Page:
PAUL SQUIRE FILE PHOTO | Mourners clung to one another for support during a vigil in Riverhead after Demitri Hampton was killed in January.
Jamal Davis says it seems like every day on the news he hears about someone getting hurt.
“There’s always something happening to somebody else,” he said. “So much happens every day. Someone killed in Brentwood, somebody killed somewhere else.”
He thinks about his brother, Demitri Hampton, the easygoing Suffolk County Community College student and Riverhead High School graduate, a former Blue Waves basketball player and beloved role model to his peers.
He said he tries not to think about the early January morning when two masked men stormed into his cousin’s house and shot and killed Mr. Hampton as he tried to fight them off.
Nearly six months later, Mr. Hampton’s murder has not been solved.
“It’s hard to grasp,” Mr. Davis said. “Demitri’s not the only person dying out there, but how do they find out who did it?”
Mr. Hampton was killed about 3 a.m. Jan. 27, when the two intruders burst through the front door of Mr. Hampton’s cousin’s house on Priscilla Avenue in Flanders.
[RELATED: Previous coverage of Demitri Hampton]
His cousin was sleeping inside, as was Mr. Hampton’s girlfriend.
Mr. Hampton was downstairs playing video games at the time of the break-in and rushed upstairs to confront the intruders, family members said. He fought with one of the men in the kitchen but was shot in the chest during the struggle.
The men quickly fled the scene and Mr. Hampton was rushed to the hospital, where he died from his injuries.
Mr. Hampton’s mother, Juanita Trent, said her family has begun “a phase of healing” since her son’s death.
“We don’t openly speak about it any more,” she said. “When we speak, we speak of the good times. We don’t speak of that night.”
Suffolk County police have declined to be interviewed about the case but said the investigation to find Mr. Hampton’s killers is active. They declined to provide further updates.
BARBARAELLEN KOCH FILE PHOTO | Demitri Hampon appeared on the cover of a Suffolk County Community College campus magazine in 2012.
Ms. Trent said the detectives working the case have kept in touch with the family since the shooting, most recently at a fundraiser in May for a scholarship in Mr. Hampton’s honor.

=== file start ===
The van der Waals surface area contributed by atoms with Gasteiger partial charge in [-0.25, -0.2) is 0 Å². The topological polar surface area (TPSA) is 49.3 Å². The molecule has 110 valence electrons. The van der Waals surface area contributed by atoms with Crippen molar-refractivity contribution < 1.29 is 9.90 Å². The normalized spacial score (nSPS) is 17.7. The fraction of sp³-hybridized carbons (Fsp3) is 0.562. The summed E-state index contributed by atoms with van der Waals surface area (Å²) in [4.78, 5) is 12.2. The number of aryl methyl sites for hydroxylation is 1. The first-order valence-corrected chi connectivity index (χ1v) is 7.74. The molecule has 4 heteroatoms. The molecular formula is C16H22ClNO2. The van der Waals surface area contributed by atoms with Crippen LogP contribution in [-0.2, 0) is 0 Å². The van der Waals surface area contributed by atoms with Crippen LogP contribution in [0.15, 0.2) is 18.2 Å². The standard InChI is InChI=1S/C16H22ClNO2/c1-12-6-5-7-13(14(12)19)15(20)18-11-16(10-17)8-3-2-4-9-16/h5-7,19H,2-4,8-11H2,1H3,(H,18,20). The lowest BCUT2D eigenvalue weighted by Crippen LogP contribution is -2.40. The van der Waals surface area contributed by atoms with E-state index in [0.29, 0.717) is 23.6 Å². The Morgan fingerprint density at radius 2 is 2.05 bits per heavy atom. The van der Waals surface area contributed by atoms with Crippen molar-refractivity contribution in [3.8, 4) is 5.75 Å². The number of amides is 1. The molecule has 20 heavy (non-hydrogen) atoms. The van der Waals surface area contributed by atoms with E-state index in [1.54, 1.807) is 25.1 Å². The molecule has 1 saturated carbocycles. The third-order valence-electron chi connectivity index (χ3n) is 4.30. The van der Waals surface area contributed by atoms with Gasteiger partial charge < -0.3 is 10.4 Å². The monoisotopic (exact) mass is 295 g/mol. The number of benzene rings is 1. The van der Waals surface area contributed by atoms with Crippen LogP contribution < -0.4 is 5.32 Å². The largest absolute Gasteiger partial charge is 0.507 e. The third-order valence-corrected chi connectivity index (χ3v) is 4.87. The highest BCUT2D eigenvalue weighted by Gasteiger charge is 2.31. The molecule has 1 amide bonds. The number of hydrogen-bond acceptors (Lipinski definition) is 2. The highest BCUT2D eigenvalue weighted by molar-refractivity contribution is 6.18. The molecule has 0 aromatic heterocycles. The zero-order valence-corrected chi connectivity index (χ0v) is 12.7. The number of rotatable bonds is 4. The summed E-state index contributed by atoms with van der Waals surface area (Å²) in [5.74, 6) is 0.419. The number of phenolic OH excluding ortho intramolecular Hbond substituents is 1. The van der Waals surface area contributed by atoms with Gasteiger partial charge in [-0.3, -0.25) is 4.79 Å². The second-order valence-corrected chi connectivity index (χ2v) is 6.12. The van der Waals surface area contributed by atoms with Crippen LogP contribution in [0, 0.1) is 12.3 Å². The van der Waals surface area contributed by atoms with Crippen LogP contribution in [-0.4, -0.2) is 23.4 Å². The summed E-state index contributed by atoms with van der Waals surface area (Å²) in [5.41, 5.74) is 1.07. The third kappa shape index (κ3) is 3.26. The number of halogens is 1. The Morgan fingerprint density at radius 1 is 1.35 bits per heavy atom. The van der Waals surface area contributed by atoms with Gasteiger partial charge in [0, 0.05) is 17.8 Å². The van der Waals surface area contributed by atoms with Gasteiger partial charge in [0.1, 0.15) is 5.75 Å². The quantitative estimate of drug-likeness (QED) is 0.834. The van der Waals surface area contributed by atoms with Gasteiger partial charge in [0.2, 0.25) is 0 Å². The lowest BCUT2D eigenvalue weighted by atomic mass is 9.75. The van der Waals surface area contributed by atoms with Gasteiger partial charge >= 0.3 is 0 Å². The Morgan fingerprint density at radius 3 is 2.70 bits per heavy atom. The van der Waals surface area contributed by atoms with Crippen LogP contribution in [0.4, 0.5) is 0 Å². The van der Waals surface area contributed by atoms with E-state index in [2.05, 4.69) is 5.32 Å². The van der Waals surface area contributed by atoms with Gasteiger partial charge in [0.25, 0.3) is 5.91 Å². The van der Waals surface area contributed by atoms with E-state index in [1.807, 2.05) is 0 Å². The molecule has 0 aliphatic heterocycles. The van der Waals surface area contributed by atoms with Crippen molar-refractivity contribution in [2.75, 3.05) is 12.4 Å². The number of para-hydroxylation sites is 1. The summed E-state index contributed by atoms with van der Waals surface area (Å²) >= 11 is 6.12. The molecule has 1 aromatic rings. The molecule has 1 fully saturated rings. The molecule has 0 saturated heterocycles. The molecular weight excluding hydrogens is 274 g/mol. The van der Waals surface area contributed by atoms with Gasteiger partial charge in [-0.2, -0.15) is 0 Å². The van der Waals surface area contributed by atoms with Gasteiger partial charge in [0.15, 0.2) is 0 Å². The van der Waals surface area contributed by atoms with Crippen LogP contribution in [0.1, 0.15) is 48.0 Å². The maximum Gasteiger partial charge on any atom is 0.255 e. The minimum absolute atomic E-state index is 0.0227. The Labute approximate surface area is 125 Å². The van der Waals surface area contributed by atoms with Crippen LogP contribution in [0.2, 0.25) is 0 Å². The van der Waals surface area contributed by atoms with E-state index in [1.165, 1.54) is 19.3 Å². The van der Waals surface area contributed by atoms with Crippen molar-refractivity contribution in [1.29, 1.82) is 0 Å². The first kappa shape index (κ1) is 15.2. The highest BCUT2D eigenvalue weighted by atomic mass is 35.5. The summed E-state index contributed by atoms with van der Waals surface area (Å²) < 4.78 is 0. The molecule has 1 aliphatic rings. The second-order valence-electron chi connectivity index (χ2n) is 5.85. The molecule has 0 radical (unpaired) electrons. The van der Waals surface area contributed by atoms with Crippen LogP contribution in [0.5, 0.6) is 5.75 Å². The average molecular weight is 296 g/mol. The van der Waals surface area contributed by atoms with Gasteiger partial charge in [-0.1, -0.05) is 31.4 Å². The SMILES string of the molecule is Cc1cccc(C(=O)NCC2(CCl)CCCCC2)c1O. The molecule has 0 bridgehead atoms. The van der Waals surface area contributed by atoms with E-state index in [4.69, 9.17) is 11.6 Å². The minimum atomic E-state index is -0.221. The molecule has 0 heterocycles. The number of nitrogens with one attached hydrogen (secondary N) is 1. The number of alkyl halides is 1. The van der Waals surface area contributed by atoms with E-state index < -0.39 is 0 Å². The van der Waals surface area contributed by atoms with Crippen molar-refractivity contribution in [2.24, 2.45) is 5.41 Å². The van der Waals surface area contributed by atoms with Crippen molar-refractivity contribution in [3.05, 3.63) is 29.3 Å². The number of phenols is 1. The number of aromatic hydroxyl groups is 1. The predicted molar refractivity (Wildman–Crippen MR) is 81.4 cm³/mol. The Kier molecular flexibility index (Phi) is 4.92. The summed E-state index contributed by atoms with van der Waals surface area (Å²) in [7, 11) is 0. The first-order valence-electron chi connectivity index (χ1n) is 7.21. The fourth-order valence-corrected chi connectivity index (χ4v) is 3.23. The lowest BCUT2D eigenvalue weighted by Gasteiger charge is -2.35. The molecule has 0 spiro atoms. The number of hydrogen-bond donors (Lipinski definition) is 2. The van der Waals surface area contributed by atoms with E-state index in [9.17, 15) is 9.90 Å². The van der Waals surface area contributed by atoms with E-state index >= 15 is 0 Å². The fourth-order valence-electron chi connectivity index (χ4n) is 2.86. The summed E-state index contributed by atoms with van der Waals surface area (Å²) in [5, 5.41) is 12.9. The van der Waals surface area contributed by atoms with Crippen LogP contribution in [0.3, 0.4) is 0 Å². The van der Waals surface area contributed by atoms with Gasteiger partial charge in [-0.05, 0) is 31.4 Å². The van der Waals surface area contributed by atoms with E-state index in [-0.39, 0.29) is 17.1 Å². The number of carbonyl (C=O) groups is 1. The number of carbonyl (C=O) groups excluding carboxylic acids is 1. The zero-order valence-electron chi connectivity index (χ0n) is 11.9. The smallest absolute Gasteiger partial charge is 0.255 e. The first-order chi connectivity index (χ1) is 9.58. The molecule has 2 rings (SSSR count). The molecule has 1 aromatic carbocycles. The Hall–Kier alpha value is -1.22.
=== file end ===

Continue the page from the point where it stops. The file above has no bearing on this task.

“I’m not going to lie, I’m praying for justice,” Ms. Trent said. “I just want this closure for so many people, not just myself. For my children, for his friends. Nothing’s going to bring him back, but I still grieve.”
She said she prays to God to give the detectives the strength to catch her son’s killers.
“I want to keep praying for them to please get these people off the streets so no one else gets hurt,” she said. “That gun is still out there.”
Mr. Davis said he understands that the detectives are in a difficult situation.
“There’s only one homicide unit in Suffolk County,” Mr. Davis said. “It’s tough, I gotta put myself in their shoes.”
Hundreds rallied to support Mr. Hampton’s family after the murder, with vigils and ceremonies held in the ensuing weeks honoring the young man.
Theresa Drozd, a founder of the Riverhead schools’ anti-gang group Council for Unity, of which Mr. Hampton was a member, said the young man was a “super kid.”
“He had a heart of gold,” she said. “Always had a smile for somebody.”
She said it’s frustrating to know that Mr. Hampton’s killers have not been caught.
“It’s almost like you need closure,” she said. “And until you bring that person in, or those people in, and bring them to justice, you’re not going to get closure.”
More than 200 people crowded into Robert Ludlam Park in May to donate money for the DQH Memorial Scholarship that Mr. Hampton’s family established in his name.
Last month, the family was able to hand out the first of what they hope will be an annual award.
Two $500 scholarships were given to Nicole Mauro and Heather Zilnicki, Riverhead High School graduates who will be attending Suffolk County Community College in the fall.
“The scholarship ended up working out good,” Mr. Davis said. “I got to talk a little bit about Demitri and what a response we’ve gotten in our first year.”
Mr. Hampton’s mother used the scholarship as a project to occupy herself in the months following the shooting, Mr. Davis said. But Ms. Trent said the fundraiser also opened up old wounds, as she had to tell her son’s story over and over.
“The hardest part of that scholarship was going out, going to vendors and reliving everything,” she said.
With the fundraiser complete, Ms. Trent has focused her attention on renewing her wedding vows next month, a celebration they had planned before Mr. Hampton’s death.
Ms. Trent said she’ll have a purple ribbon at the ceremony, as a way to show Mr. Hampton is still with the family.
“It’s a celebration of life,” she said.
Since the shooting, Mr. Hampton’s cousin has moved back into the house where the home invasion occurred, Ms. Trent said.
She said she doesn’t fear staying in her house alone; God is protecting her, she said.
“You don’t walk in fear; that’s part of the Devil’s path,” she said. “I refuse to live my life that way.”
Still, Ms. Trent said she’s “missing a big chunk” of her family with Demitri’s death.
“I’m not the same person I was,” she said. “I can’t go back to that same person I was.”
Despite the fact that no arrests have been made in the case, Mr. Davis remains hopeful his brother’s killers will be found soon.
“Six months, you know?” he said. “It’s not too long yet.”